A clerk wipes down a checkout conveyor with a rag dipped in sanitizer at the Willy Street Co-op. The Centers for Disease Control recommends using sanitizer that has at least 60 percent alcohol. Earlier this month, when cases began to spike, stores—including the online retailer Amazon—sold out of sanitizer and other cleaning products. Unfortunately, many of those shoppers purchased alcohol-free sanitizer, which is not effective against COVID-19.
Normally, Second Harvest sends food in bulk so those in need can choose which items they want to take home. They are now pre-packaging boxes with staples like soup, cereal, and pasta. Second Harvest, with CDC guidelines prohibiting gatherings of more than ten people, has had to rely on a skeleton crew to pack hundreds of these boxes each day, at an assembly line pace. Despite the challenges, Gaffney is “happy that we have so many volunteers” who are showing up “even though they’re scared of going out.”
Jalondo Jackson, a seventeen-year-old senior at Madison East High School, quit his job at Woodman’s, a local grocery store, a year ago. He came back because the grocery store was understaffed. Though his parents were worried, Jackson wanted to “help people get food.”
“You have to keep moving,” says Amanpreet Sekhon, thirty-two, a truck driver from Winnipeg, Manitoba, who was returning to Canada after a delivery in Michigan. On March 20, the U.S.-Canada border was closed to all non-essential crossings. The transport industry is exempt from this rule, but many of Sekhon’s co-workers are going into quarantine. Sekhon doesn’t plan on staying home, even though he sees truckers as among the most vulnerable to the pandemic. “It’s not just coming into contact with people,” he says. “The virus can live on dashboards for up to seventeen hours.”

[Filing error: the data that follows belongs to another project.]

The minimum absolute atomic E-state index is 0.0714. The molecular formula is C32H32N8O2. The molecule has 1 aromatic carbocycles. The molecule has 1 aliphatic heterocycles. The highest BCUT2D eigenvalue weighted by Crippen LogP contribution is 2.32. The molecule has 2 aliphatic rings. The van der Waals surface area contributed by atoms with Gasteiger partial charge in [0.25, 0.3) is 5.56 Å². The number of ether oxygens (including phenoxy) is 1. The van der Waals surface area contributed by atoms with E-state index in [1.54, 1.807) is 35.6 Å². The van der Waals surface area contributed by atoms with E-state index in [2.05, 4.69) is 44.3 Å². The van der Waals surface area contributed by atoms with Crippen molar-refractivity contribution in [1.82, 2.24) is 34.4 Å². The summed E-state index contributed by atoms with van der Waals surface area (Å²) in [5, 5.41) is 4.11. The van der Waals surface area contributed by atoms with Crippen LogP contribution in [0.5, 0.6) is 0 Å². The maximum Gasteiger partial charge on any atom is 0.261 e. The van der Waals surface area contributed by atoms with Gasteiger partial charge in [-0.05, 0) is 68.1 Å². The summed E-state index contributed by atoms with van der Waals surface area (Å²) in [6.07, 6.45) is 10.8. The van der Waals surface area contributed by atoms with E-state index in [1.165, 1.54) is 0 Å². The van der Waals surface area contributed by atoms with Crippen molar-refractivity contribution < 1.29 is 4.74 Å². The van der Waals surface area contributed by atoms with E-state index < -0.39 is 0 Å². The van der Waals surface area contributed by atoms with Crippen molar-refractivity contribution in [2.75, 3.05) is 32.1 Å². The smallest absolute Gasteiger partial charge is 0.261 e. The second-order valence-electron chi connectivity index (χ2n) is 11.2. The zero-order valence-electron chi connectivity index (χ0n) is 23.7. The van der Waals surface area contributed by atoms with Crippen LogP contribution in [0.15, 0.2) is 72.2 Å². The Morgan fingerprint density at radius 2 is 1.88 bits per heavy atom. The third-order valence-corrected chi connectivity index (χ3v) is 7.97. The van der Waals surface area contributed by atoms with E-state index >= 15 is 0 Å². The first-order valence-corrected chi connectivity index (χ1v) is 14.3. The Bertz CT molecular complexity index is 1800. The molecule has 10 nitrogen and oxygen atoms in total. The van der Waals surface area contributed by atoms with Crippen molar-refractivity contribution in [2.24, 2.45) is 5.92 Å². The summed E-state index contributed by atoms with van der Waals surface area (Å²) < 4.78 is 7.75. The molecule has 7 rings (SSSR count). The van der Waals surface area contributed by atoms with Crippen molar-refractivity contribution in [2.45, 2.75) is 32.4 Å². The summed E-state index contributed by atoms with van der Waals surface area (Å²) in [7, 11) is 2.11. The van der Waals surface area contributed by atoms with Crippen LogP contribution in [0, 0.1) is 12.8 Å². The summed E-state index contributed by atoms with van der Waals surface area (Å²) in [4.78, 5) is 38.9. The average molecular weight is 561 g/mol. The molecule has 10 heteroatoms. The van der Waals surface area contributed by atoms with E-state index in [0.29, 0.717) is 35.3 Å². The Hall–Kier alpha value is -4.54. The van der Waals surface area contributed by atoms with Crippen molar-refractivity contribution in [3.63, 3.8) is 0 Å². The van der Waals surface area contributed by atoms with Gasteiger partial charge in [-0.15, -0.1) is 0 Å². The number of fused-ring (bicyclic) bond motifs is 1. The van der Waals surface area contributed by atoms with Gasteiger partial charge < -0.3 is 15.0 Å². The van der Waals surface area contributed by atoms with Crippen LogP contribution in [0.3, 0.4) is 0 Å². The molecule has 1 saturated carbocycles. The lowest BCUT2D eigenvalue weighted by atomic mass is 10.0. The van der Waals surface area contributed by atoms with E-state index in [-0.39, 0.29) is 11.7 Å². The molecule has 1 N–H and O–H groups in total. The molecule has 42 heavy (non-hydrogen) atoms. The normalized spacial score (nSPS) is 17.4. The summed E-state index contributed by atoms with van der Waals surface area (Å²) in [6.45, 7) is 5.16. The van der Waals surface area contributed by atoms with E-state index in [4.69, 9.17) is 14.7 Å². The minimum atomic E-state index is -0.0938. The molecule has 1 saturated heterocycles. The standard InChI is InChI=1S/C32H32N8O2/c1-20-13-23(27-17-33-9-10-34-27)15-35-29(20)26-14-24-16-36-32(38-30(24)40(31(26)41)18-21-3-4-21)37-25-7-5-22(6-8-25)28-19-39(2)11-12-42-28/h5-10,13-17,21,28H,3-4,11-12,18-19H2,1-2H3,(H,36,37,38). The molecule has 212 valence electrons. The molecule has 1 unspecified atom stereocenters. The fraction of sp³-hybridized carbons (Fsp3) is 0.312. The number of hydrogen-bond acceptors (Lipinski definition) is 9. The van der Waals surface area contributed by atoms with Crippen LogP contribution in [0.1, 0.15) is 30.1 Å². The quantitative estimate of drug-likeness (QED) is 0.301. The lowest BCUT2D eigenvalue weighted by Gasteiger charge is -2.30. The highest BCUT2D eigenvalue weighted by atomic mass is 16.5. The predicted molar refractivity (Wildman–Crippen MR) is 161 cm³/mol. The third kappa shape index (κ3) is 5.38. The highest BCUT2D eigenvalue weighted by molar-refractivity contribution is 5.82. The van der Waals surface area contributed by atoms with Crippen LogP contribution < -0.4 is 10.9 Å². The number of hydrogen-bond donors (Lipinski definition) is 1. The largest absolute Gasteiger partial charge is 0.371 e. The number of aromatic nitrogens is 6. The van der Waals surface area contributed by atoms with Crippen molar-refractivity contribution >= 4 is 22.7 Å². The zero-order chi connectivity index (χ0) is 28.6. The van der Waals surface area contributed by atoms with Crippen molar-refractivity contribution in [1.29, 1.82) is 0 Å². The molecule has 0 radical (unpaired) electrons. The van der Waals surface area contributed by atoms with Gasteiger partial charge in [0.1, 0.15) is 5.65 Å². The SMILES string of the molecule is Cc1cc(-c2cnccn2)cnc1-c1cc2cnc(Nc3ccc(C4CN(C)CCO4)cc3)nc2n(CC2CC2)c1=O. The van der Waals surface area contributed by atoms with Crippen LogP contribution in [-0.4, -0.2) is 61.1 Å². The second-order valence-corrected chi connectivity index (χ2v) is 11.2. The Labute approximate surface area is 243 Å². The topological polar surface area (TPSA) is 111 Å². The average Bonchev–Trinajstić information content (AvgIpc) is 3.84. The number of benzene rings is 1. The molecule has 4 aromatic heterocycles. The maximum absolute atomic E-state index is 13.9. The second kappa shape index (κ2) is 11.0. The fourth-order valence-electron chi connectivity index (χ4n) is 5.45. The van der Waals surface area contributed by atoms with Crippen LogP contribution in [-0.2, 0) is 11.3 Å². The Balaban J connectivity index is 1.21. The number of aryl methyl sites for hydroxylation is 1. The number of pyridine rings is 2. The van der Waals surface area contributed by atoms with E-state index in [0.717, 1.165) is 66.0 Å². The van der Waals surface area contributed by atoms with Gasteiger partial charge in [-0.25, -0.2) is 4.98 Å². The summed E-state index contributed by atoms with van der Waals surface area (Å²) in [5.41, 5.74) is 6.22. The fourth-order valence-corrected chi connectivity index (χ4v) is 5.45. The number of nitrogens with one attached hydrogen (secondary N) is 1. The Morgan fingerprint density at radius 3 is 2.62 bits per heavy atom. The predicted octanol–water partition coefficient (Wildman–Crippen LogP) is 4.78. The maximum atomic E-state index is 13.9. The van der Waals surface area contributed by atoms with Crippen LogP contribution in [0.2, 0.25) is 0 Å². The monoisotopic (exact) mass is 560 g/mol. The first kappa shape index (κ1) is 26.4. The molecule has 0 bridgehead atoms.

Jane Thurow, twenty-two, a senior at Carthage College in Kenosha, Wisconsin, didn’t want to sit at home feeling guilty about not doing enough. A week before she decided to volunteer at Second Harvest, Thurow was in Jamaica for spring break. Being young, she was more worried about the future than her personal safety during the pandemic: “What’s going to happen to the economy? Will I be able to get a job?,” Thurow says, highlighting how the uncertainty of the pandemic adds to the anxiety of graduating into a post-virus job market.
Jon Clark is a supervisor at Madison’s River Food Pantry. Clark had to improvise to safely and efficiently deliver food to the 191 families who pulled up on the first day after local restaurants shut down. The pantry also stocks essential supplies, like diapers, for those in need.
“I kind of feel like a house rat,” says Jose Tercero, a senior at Madison East High School who works at Woodman’s. Though his dad was recently laid off from an Olive Garden restaurant, Tercero has a second job at a Wendy’s, which—along with other fast food drive-throughs—has stayed open as sit-down restaurants shutter.
Jeff Nord, forty-three, is restocking a near-empty cleaning supplies aisle at Woodman’s, where he has worked for twenty-three years. Nord, in all of his time at the store, has never seen shelves as empty, or lines as long, as they were this March.